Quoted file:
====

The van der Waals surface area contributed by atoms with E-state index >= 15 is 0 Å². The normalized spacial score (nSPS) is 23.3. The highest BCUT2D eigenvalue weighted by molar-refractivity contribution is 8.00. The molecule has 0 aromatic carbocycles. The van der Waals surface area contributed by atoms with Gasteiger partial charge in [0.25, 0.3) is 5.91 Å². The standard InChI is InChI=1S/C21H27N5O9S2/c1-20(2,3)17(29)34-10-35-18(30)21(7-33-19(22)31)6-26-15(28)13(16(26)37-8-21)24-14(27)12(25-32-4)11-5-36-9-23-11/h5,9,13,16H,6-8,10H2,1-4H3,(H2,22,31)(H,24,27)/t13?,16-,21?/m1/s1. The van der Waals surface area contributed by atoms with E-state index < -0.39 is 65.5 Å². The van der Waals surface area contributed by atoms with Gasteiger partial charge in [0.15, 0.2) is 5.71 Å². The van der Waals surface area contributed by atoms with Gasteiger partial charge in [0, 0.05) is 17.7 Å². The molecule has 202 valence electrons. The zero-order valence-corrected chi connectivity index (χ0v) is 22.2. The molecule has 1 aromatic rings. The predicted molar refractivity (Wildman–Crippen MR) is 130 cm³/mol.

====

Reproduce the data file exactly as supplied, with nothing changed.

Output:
The van der Waals surface area contributed by atoms with E-state index >= 15 is 0 Å². The normalized spacial score (nSPS) is 23.3. The highest BCUT2D eigenvalue weighted by molar-refractivity contribution is 8.00. The molecule has 0 aromatic carbocycles. The van der Waals surface area contributed by atoms with Gasteiger partial charge in [0.25, 0.3) is 5.91 Å². The standard InChI is InChI=1S/C21H27N5O9S2/c1-20(2,3)17(29)34-10-35-18(30)21(7-33-19(22)31)6-26-15(28)13(16(26)37-8-21)24-14(27)12(25-32-4)11-5-36-9-23-11/h5,9,13,16H,6-8,10H2,1-4H3,(H2,22,31)(H,24,27)/t13?,16-,21?/m1/s1. The van der Waals surface area contributed by atoms with E-state index < -0.39 is 65.5 Å². The van der Waals surface area contributed by atoms with Gasteiger partial charge in [0.15, 0.2) is 5.71 Å². The van der Waals surface area contributed by atoms with Gasteiger partial charge in [0, 0.05) is 17.7 Å². The molecule has 202 valence electrons. The zero-order valence-corrected chi connectivity index (χ0v) is 22.2. The molecule has 1 aromatic rings. The predicted molar refractivity (Wildman–Crippen MR) is 130 cm³/mol.